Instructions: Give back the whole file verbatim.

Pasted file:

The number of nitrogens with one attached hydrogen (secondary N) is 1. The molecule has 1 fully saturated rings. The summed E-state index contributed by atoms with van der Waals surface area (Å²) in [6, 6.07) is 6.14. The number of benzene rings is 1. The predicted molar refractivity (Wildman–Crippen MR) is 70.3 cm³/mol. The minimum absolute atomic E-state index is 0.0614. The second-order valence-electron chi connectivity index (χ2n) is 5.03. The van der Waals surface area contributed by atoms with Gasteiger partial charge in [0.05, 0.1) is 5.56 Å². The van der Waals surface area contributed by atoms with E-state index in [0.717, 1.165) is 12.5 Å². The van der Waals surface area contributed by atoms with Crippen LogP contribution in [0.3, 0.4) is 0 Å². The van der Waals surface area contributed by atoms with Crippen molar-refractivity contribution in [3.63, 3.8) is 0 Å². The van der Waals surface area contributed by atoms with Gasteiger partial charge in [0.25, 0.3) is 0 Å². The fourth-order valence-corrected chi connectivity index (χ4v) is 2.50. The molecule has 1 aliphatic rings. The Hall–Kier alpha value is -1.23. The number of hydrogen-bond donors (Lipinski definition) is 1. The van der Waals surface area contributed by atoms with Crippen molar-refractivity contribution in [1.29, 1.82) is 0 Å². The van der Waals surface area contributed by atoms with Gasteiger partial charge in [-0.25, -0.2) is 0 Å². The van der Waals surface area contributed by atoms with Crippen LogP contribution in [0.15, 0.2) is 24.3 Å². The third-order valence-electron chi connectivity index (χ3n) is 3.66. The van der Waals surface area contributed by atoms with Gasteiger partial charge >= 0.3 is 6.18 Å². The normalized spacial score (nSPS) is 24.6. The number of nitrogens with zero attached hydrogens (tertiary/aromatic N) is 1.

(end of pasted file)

The number of nitrogens with one attached hydrogen (secondary N) is 1. The molecule has 1 fully saturated rings. The summed E-state index contributed by atoms with van der Waals surface area (Å²) in [6, 6.07) is 6.14. The number of benzene rings is 1. The predicted molar refractivity (Wildman–Crippen MR) is 70.3 cm³/mol. The minimum absolute atomic E-state index is 0.0614. The second-order valence-electron chi connectivity index (χ2n) is 5.03. The van der Waals surface area contributed by atoms with Gasteiger partial charge in [0.05, 0.1) is 5.56 Å². The van der Waals surface area contributed by atoms with E-state index in [0.717, 1.165) is 12.5 Å². The van der Waals surface area contributed by atoms with Crippen LogP contribution in [0.3, 0.4) is 0 Å². The van der Waals surface area contributed by atoms with Crippen molar-refractivity contribution in [3.63, 3.8) is 0 Å². The van der Waals surface area contributed by atoms with Gasteiger partial charge in [0.25, 0.3) is 0 Å². The fourth-order valence-corrected chi connectivity index (χ4v) is 2.50. The molecule has 1 aliphatic rings. The Hall–Kier alpha value is -1.23. The number of hydrogen-bond donors (Lipinski definition) is 1. The van der Waals surface area contributed by atoms with Crippen molar-refractivity contribution in [1.29, 1.82) is 0 Å². The van der Waals surface area contributed by atoms with Gasteiger partial charge in [-0.25, -0.2) is 0 Å². The van der Waals surface area contributed by atoms with Crippen LogP contribution in [0.15, 0.2) is 24.3 Å². The third-order valence-electron chi connectivity index (χ3n) is 3.66. The van der Waals surface area contributed by atoms with Gasteiger partial charge >= 0.3 is 6.18 Å². The normalized spacial score (nSPS) is 24.6. The number of nitrogens with zero attached hydrogens (tertiary/aromatic N) is 1.